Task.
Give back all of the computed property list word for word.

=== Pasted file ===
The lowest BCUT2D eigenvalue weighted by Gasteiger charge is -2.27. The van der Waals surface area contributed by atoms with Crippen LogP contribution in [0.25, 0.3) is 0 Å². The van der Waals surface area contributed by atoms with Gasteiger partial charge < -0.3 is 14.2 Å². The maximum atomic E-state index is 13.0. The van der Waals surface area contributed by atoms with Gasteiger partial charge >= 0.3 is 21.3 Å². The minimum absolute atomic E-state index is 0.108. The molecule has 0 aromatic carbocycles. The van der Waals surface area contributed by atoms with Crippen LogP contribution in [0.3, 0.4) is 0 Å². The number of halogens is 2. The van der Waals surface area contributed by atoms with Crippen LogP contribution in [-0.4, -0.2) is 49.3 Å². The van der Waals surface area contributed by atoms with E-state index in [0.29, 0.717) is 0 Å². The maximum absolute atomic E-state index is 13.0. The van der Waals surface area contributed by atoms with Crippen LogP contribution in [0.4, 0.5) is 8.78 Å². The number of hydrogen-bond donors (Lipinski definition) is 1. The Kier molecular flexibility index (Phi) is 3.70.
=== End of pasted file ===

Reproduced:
The lowest BCUT2D eigenvalue weighted by Gasteiger charge is -2.27. The van der Waals surface area contributed by atoms with Crippen LogP contribution in [0.25, 0.3) is 0 Å². The van der Waals surface area contributed by atoms with Gasteiger partial charge < -0.3 is 14.2 Å². The maximum atomic E-state index is 13.0. The van der Waals surface area contributed by atoms with Gasteiger partial charge >= 0.3 is 21.3 Å². The minimum absolute atomic E-state index is 0.108. The molecule has 0 aromatic carbocycles. The van der Waals surface area contributed by atoms with Crippen LogP contribution in [0.3, 0.4) is 0 Å². The number of halogens is 2. The van der Waals surface area contributed by atoms with Crippen LogP contribution in [-0.4, -0.2) is 49.3 Å². The van der Waals surface area contributed by atoms with E-state index in [0.29, 0.717) is 0 Å². The maximum absolute atomic E-state index is 13.0. The van der Waals surface area contributed by atoms with Crippen LogP contribution in [0.4, 0.5) is 8.78 Å². The number of hydrogen-bond donors (Lipinski definition) is 1. The Kier molecular flexibility index (Phi) is 3.70.